The two countries are also the two biggest producers of greenhouse gases warming the planet. China’s current emissions are by far the highest in the world, and the United States’ cumulative emissions over the past 150 years of industrialization are the highest in the world.

Emissions like these, produced by the burning of fossil fuels, are what drive these bouts of abnormally high temperatures, scientists have repeatedly found. “Unsurprisingly, heat waves are getting deadlier,” Friederike Otto, a climate scientist at Imperial College in London, said in a statement Thursday.

Global temperatures in the first five months of the year have been the highest since modern recordkeeping began. That puts 2024 on course to be the hottest year in recorded history, eclipsing last year’s record.

Saudi Arabia, a petrostate that has opposed diplomatic efforts to phase out fossil fuel use, experienced a harrowing event this week. Agence France-Presse reported Thursday that 1,000 people had died while on the hajj pilgrimage to Mecca, the holy city in Saudi Arabia. In central Algeria, another oil-rich state, riots erupted over water in mid-June as rising temperatures and a lack of rain dried up drinking-water supplies.

Doctors around the world have increasingly pointed to heat’s often underappreciated effect on health.

Many hospital systems have no adequate way to count heat illnesses or deaths because heat can aggravate a host of other conditions, like kidney disease or asthma, which means that deaths due to heat sometimes end up attributed to other causes and show up as a pattern of excess deaths.

“A transition away from fossil fuels is the best way to prevent deaths and illness from heat in the future – everything else is just a Band-Aid on a bullet wound,” said Renee Salas, an emergency room doctor at Massachusetts General Hospital and the lead author of a special issue of The Lancet, the medical journal, on climate change and health.

Heat isn’t the only extreme weather hazard affecting the world.

High temperatures dried out soils in China’s northern agricultural provinces, prompting emergency response measures against an expanding drought, including cloud-seeding operations to cause rain. Meanwhile, heavy rains inundated the country’s south, with landslides blocking roads and power outages affecting 100,000 households.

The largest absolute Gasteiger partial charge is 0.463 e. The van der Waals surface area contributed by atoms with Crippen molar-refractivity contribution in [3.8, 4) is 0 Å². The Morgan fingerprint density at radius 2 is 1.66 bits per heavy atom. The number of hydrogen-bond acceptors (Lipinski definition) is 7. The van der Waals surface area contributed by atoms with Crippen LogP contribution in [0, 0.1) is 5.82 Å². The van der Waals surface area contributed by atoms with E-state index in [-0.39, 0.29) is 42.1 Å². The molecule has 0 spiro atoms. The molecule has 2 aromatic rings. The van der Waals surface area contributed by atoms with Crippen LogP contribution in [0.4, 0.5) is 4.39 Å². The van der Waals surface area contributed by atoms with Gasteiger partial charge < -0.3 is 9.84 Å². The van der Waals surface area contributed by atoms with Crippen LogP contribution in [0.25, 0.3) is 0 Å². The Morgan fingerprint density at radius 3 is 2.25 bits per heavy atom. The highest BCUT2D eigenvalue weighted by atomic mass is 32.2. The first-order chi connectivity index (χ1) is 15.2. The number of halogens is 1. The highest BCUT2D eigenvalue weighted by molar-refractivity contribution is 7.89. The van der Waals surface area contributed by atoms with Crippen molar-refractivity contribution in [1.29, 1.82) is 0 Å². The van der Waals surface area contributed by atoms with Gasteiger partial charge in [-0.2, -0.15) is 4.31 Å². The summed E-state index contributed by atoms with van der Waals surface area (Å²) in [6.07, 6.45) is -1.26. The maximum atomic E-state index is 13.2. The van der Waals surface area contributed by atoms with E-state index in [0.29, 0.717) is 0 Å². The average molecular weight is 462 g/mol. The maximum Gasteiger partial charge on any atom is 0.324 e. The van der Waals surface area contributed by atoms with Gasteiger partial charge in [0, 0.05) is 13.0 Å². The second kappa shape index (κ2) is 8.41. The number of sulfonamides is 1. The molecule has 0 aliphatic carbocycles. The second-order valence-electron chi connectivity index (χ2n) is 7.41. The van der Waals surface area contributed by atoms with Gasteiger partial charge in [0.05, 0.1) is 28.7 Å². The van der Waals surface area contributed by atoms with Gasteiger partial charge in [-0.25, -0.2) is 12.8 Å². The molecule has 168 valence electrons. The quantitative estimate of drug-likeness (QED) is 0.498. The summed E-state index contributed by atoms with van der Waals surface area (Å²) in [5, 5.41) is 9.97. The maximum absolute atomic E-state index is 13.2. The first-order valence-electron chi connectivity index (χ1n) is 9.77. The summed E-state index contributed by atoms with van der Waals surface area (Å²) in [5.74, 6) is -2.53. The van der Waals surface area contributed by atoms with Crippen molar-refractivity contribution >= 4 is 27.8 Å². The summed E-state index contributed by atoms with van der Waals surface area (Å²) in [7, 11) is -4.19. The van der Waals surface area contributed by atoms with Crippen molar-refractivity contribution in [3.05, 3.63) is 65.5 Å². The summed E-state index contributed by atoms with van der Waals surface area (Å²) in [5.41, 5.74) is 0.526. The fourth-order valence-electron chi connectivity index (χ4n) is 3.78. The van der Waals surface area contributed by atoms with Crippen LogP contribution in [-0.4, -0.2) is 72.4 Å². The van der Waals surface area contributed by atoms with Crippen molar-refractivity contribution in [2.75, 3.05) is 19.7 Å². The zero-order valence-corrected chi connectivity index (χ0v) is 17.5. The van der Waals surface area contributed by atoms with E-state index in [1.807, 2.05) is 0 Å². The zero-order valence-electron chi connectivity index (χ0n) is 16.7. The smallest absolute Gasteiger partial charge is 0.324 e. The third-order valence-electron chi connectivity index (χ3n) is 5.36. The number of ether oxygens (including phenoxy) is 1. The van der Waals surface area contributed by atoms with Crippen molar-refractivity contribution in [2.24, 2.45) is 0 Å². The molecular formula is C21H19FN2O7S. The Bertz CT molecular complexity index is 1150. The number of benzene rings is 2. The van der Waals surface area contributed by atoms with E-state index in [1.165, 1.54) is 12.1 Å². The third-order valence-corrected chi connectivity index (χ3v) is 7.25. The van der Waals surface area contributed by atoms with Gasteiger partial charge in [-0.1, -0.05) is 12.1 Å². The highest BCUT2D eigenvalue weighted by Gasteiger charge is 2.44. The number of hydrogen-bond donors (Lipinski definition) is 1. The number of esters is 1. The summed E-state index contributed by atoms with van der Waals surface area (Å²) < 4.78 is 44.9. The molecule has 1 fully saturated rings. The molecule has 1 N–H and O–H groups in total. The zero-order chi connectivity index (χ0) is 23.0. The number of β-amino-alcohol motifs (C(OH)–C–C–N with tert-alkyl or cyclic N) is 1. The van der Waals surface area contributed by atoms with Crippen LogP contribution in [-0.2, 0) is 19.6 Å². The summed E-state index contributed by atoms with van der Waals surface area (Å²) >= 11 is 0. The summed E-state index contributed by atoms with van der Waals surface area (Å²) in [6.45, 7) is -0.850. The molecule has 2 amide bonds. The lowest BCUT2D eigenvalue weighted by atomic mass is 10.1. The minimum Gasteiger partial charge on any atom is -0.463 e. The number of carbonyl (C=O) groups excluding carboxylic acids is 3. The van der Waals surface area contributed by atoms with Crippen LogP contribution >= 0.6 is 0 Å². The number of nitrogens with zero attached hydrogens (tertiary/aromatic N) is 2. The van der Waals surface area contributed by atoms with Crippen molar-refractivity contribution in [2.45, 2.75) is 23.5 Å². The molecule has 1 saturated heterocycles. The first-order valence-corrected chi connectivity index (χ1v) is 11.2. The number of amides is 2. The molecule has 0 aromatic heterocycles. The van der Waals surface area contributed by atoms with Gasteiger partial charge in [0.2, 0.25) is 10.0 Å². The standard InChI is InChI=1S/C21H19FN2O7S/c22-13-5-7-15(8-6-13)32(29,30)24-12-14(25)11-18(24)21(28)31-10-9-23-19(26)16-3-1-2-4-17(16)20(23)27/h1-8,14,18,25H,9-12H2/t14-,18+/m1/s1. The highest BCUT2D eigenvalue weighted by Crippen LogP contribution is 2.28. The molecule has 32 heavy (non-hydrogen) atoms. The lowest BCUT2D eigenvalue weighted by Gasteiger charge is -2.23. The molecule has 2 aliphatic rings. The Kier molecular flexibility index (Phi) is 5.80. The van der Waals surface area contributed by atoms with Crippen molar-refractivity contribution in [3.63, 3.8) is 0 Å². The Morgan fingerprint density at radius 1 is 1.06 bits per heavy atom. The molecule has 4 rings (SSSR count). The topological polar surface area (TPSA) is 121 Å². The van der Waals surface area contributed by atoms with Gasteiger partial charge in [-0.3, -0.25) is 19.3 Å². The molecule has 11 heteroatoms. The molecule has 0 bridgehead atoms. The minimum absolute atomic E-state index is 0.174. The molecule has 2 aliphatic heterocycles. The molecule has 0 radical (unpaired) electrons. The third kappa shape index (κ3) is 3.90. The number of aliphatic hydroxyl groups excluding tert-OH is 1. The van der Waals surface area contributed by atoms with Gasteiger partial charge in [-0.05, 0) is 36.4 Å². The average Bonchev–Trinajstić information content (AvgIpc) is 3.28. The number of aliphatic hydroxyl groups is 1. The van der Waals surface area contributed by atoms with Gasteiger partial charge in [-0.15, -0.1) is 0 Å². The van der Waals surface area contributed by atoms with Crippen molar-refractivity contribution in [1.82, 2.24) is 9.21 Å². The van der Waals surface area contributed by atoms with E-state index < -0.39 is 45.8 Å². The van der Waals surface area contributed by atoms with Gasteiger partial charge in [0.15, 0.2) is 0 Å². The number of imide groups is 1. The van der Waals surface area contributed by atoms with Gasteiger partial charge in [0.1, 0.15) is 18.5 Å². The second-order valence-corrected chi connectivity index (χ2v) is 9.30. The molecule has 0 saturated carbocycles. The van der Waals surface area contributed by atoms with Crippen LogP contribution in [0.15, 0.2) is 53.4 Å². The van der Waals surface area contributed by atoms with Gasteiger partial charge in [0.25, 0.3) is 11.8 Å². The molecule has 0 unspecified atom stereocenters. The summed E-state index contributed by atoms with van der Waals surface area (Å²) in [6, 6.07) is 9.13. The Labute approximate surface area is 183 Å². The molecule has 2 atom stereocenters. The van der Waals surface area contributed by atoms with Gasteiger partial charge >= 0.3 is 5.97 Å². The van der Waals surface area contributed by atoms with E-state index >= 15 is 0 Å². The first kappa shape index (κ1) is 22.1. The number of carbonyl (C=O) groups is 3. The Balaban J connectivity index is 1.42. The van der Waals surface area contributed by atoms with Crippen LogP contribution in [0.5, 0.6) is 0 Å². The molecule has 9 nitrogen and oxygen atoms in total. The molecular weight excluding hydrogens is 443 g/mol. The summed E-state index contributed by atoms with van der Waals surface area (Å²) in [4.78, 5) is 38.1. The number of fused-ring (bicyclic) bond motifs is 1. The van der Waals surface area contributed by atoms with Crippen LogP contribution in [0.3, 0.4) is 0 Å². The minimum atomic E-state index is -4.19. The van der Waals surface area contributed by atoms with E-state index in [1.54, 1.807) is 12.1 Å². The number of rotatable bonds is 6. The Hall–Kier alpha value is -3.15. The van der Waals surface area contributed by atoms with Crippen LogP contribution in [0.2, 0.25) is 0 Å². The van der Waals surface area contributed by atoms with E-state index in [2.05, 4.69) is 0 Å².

In the United States, New Mexico’s weather went from fires to floods in the course of a week. Roughly 23,000 acres have burned in southern New Mexico since two fast-moving wildfires were detected Monday. At least two people have died. Then, on Wednesday came torrential rains and floods rushing down burn-scarred hillsides.

Earlier this month, three days of tropical rains in Florida wreaked havoc on airports and highways.

On Thursday, the Atlantic hurricane season’s first named storm, Alberto, barreled into the northeastern coast of Mexico. Amid the lashing wind and rain, three children were killed, local officials said. One drowned trying to rescue a ball in a fast-moving river. Two others were electrocuted when a cable made contact with a pond.

The hurricane season is projected to be unusually strong this year, according to the National Oceanic and Atmospheric Administration, because the ocean is extraordinarily hot. That, too, is in part because of the burning of fossil fuels.

This article originally appeared in The New York Times .

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6 Top Boston Harbor Cruises

Venture on the water to explore Beantown's waterfront, maritime history and more.

Exterior shot of the Boston Odyssey on the water with the Boston skyline in the background.

Courtesy of City Cruises by Hornblower

Boston is the most populous city in New England – and for good reason. This Massachusetts metropolis may host modern shopping, dining and cultural attractions , but Boston is built upon a rich American tapestry created over the centuries that's still visible in its quaint neighborhood streets and stone houses. The city's historic harbor along the Massachusetts Bay set the scene for a significant portion of Boston's story; once the site of Revolution-era protests like the Boston Tea Party, this body of water is now primarily used for revelry. No visit to Massachusetts' capital city would be complete without some time on Boston Harbor.

If you'll be in Beantown during the warmer months, consider boarding a schooner for an hour or two of sightseeing. Cruises on the harbor offer a range of historical tours, romantic dinners, unique brunches with friends or even the chance to spot some endangered whales. Whether you opt for a tall ship or a smaller vessel, soak in city views and enjoy your time on the water with the following top Boston Harbor cruises.

Boston Harbor City Cruises by Hornblower – Boston Harbor Whale Watch Cruise

Price: Adults from $70; kids from $50 Duration: 3-4 hours

Hornblower's City Experiences brand offers a wide variety of land-based and on-the-water tours. One of the most popular options is its whale watching cruise, which it operates with the New England Aquarium . From Boston's Central Wharf, you'll head to Stellwagen Bank National Marine Sanctuary, one of the world's most active marine sanctuaries. Whales in the region include humpbacks, minke whales, the endangered right whales and more. You can also try to spot sea birds, dolphins and other marine life. Travelers say the boat tour is great fun and most report seeing whales on the trip.